Cats Over-fishing? Give me a Break!Published September 12, 2008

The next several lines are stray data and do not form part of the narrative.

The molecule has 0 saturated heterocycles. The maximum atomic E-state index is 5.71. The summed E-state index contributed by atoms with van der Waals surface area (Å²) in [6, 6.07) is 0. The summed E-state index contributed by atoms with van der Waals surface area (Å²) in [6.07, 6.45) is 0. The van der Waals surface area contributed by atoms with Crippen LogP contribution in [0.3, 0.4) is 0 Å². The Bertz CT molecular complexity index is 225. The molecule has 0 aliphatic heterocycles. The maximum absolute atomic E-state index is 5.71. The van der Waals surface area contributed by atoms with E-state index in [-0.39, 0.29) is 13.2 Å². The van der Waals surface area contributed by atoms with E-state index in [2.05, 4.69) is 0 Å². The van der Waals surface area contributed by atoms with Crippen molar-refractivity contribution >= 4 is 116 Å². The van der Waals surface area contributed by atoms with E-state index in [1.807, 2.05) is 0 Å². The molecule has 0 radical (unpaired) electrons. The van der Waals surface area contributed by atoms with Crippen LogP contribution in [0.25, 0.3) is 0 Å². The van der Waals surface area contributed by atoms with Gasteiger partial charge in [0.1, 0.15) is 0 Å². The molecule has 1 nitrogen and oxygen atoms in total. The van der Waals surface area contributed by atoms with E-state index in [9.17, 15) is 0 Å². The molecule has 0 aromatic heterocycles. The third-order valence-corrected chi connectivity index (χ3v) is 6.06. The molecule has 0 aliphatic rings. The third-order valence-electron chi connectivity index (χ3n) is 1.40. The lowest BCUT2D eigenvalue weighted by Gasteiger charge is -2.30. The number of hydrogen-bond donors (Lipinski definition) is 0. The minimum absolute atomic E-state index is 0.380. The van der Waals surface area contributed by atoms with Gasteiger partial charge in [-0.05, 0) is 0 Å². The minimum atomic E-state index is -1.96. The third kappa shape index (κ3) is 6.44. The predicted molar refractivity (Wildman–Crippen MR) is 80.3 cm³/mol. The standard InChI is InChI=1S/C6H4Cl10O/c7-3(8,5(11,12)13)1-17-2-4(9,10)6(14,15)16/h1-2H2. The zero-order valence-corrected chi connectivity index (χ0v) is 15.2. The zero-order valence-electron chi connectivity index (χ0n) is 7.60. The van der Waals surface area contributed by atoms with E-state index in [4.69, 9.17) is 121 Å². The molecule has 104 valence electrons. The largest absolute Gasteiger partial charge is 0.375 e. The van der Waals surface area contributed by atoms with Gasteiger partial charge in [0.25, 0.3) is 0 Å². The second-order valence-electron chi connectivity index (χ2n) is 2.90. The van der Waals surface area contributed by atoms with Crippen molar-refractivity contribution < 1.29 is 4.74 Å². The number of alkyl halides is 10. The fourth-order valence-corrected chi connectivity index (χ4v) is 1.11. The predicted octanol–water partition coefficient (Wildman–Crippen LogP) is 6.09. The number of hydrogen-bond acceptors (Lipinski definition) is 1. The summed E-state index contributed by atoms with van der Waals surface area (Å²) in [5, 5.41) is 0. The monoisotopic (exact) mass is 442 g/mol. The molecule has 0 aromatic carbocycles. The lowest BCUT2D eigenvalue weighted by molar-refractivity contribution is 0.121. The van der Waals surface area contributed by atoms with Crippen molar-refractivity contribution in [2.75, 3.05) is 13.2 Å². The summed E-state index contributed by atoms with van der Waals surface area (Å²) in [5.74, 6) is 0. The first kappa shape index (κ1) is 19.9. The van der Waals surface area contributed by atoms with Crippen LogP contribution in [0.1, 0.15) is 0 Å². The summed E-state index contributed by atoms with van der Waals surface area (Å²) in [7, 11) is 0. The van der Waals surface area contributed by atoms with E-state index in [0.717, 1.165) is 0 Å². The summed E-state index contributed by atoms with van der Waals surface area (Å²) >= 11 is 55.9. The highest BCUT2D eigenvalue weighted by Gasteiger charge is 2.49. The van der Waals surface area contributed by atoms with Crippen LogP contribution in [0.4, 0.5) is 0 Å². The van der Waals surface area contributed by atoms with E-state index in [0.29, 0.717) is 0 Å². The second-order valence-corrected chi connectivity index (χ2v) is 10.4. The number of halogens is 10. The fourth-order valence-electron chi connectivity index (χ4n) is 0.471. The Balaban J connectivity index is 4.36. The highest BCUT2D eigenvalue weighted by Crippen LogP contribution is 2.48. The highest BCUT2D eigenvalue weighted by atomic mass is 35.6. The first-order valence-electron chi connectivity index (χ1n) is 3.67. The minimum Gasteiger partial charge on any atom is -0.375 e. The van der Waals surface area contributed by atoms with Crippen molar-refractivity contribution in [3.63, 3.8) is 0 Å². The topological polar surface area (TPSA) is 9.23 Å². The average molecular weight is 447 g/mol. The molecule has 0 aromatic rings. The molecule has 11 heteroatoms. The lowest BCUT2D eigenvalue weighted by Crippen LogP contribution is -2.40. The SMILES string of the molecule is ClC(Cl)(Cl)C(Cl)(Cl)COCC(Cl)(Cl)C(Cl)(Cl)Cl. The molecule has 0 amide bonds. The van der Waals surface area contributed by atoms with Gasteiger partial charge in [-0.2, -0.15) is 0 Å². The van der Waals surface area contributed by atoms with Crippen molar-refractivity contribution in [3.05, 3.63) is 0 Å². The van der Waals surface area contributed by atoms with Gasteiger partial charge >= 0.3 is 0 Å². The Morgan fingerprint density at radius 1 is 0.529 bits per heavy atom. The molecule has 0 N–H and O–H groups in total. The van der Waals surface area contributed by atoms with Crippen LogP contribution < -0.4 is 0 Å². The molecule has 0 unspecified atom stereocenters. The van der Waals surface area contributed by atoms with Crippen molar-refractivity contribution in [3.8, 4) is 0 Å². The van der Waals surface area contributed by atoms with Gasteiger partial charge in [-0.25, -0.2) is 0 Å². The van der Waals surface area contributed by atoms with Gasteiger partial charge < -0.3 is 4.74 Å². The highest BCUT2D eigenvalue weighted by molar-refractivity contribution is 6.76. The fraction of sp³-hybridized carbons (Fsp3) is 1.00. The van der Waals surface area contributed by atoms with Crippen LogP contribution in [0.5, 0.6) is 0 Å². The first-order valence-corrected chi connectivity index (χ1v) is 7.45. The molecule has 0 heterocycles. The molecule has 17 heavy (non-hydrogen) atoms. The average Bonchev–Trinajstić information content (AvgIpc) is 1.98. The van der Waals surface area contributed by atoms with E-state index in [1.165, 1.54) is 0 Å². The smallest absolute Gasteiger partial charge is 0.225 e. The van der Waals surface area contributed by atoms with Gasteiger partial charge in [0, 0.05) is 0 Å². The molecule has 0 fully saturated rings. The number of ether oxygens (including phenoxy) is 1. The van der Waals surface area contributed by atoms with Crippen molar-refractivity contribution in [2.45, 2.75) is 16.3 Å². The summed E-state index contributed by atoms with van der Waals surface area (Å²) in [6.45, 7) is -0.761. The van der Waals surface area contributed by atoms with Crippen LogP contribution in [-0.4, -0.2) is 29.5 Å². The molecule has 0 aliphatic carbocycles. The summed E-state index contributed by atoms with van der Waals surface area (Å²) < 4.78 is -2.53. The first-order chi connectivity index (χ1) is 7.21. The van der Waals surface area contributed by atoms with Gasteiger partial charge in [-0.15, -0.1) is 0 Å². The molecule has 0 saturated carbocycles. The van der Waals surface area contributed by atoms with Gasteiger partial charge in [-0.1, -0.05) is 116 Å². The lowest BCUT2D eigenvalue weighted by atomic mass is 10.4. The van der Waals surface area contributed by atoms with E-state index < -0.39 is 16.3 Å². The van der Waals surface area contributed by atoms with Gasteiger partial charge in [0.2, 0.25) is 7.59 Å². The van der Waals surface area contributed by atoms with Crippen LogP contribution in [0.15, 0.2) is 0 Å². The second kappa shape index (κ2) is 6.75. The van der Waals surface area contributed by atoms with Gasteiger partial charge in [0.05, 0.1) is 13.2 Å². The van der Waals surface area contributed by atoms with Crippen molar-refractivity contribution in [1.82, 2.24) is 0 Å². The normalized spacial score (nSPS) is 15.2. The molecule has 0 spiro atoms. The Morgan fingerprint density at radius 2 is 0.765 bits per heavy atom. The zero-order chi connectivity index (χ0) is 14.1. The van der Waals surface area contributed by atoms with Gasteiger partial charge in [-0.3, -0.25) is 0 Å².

What cat doesn’t relish a fishy snack? Many of our felines enjoy fish-themed meals, straight from the can. And my kitty Seren drools after the koi but probably wouldn’t have a clue what to do if one answered her prayers and leaped out of the tank at her feet. But now Australian scientists point fingers at cats, blaming our pets for a reduction in world fish supplies. Are they serious? Calculations by Deakin University researchers show an estimated 2.48 million tons of forage fish are used each year by the global cat food industry. In the US, more than 1.1 million tons of small forage fish, including sardines, herrings and anchovies, go into cat food. Across Europe the figure is close to 870,000 tons, while almost 34,000 tons are imported into Australia each year for kitty dinners. Fish nutrition researcher Giovanni Turchini believes the study shows Australian pet cats eat better than their owners, because the kitties imbibe 13.7 kilograms of fish each year compared to humans who consume on average 11 kilograms of fish and seafood. Now wait just a minute there! How many humans eat krill? And does your cat slurp down lobster and trout? I can’t speak to the Australian gourmet sensibility, but in my house I’m not a huge fan of anchovies and sardines. And Seren could care less about shrimp. Could it be that humans eat less fish and seafood because it’s (wait for it…) more expensive?! Turchini wants more research to see how much of the fish in cat food could be replaced by fish offal and other meat by-products. "I think giving a nice chunk of fish to a pet is important to satisfy the personal hedonistic needs of the owner, not the nutritional need of the cat," he said. "Cats will be very happy to eat the offal from a trout." I’ve a feeling if that ever happens, there’ll be a lot of Australian kitties immigrating to a more fish-friendly environment.
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